Hack 86. Grab Podcasts from the Command Line
A simple shell script is all it takes to pull down your favorite podcasts from the command line.
While streaming audio on the Internet has been around for a number of years, one problem is that since it is a live stream, you have to tune in to the stream at a certain time or you miss the broadcast. [Hack #81] discusses one method for saving streaming broadcasts, but a number of people have come up with another solutionpodcasting. Podcasting is a way to publish files (most often audio files) on the Internet using RSS feeds. There are three basic steps to podcasting:
There are a number of programs out there for various platforms that aggregate podcast feeds and keep track of and download new feeds when they appear. Many of them even synchronize the new feeds with portable audio players such as an iPod so you can listen to the broadcast at your leisure (this is where the "pod" in podcasting came from). Under Linux, one such program is Bashpodder.
Bashpodder is impressive in its pure simplicity. Bashpodder is comprised of a forty-or-so-line shell script, a small stylesheet, and a config file that simply contains links to RSS feeds you want to subscribe to. To install Bashpodder, download bashpodder.shell, parse_enclosure,xsl, and bp.conf files from the official site at http://linc.homeunix.org:8080/scripts/bashpodder and put them in a special directory (such as ~/bashpodder). Then make the bashpodder.shell script executable. Here are the commands necessary to set up Bashpodder:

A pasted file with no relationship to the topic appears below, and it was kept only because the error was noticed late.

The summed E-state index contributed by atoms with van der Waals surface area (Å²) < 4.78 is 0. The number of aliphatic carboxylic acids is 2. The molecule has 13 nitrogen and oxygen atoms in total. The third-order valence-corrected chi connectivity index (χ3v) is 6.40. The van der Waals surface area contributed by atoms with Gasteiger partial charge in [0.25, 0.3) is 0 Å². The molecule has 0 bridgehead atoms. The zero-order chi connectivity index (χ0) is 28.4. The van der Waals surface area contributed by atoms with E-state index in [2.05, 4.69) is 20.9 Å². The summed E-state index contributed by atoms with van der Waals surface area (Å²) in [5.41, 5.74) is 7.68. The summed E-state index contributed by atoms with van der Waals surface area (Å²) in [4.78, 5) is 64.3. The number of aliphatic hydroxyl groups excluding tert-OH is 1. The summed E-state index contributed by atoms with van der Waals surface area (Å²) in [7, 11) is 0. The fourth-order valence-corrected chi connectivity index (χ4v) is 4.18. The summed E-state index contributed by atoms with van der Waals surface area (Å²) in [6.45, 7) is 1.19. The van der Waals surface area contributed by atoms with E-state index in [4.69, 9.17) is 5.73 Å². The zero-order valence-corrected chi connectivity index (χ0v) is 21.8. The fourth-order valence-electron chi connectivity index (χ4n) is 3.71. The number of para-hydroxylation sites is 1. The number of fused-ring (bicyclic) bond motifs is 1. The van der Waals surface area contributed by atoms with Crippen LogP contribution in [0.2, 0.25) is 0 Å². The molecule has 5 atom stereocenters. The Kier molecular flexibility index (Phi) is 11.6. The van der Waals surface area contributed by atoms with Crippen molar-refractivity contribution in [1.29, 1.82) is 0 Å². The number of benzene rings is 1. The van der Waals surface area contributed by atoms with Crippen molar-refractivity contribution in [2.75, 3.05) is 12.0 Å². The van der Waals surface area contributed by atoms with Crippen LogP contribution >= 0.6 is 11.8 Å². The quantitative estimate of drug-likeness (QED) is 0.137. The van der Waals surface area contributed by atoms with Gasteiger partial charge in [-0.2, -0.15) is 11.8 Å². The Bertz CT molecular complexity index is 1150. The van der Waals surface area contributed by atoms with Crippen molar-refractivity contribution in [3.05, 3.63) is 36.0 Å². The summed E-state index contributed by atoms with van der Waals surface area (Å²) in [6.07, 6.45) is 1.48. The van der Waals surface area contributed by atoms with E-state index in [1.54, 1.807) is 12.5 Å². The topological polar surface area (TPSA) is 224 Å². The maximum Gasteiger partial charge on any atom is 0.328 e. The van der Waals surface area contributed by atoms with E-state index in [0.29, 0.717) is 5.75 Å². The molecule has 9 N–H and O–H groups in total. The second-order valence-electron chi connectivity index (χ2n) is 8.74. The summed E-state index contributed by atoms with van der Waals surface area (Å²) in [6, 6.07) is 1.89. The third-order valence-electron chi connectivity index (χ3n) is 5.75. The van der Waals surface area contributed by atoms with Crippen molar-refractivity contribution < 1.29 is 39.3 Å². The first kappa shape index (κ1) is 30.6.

greenfly@moses:~/$ mkdir ~/bashpodder greenfly@moses:~/$ cd bashpodder greenfly@moses:~/bashpodder$ wget http://linc.homeunix.org:8080/scripts/ bashpodder/bashpodder.shell greenfly@moses:~/bashpodder$ wget http://linc.homeunix.org:8080/scripts/ bashpodder/parse_enclosure.xsl greenfly@moses:~/bashpodder$ wget http://linc.homeunix.org:8080/scripts/ bashpodder/bp.conf greenfly@moses:~/bashpodder$ chmod a+x bashpodder.shell
The next step is to configure Bashpodder with the feeds you wish to subscribe to. Open bp.conf in a text editor and add the URL to your RSS feed to the file, one feed per line. By default bp.conf contains some sample feeds the Bashpodder author likes, so you can use those as examples.
After bp.conf is configured with your feeds, you are ready to grab the latest podcasts. Run the Bashpodder shell from the command line:
greenfly@moses$ ~/bashpodder/bashpodder.shell grep: podcast.log: No such file or directory …
The first time you run Bashpodder, it will basically download all of the podcasts linked to inside your config file, which might take some time. Don't worry about the grep: podcast.log: No such file or directory error. Bashpodder creates that file after the first run so it can keep track of what it has already downloaded. Again, since it is downloading every single file linked to in the feeds, it will take some time to complete. Bashpodder puts each of the files it grabs in a directory named after the current date so you can look inside that directory to keep track of the progress.
Since Bashpodder is just a shell script, it lends itself very well to running within a cron job. This way, you can synchronize your podcasts daily, weekly, or whenever you want. For example, to run Bashpodder every day at 4:30 A. M., edit your user's crontab (type crontab-e) and add the following line:
03 4 * * * /home/username/bashpodder/bashpodder.shell
Replace the above path with the path to your bashpodder.shell file.
The nice thing about the simplicity of Bashpodder is that with minimal shell scripting ability you can customize it to your needs. You could add a shell command to synchronize the downloaded files with your portable audio player, or you could change how it names the directory it stores the podcasts in, or any number of other things. The Bashpodder site contains some of the customizations other users have made already.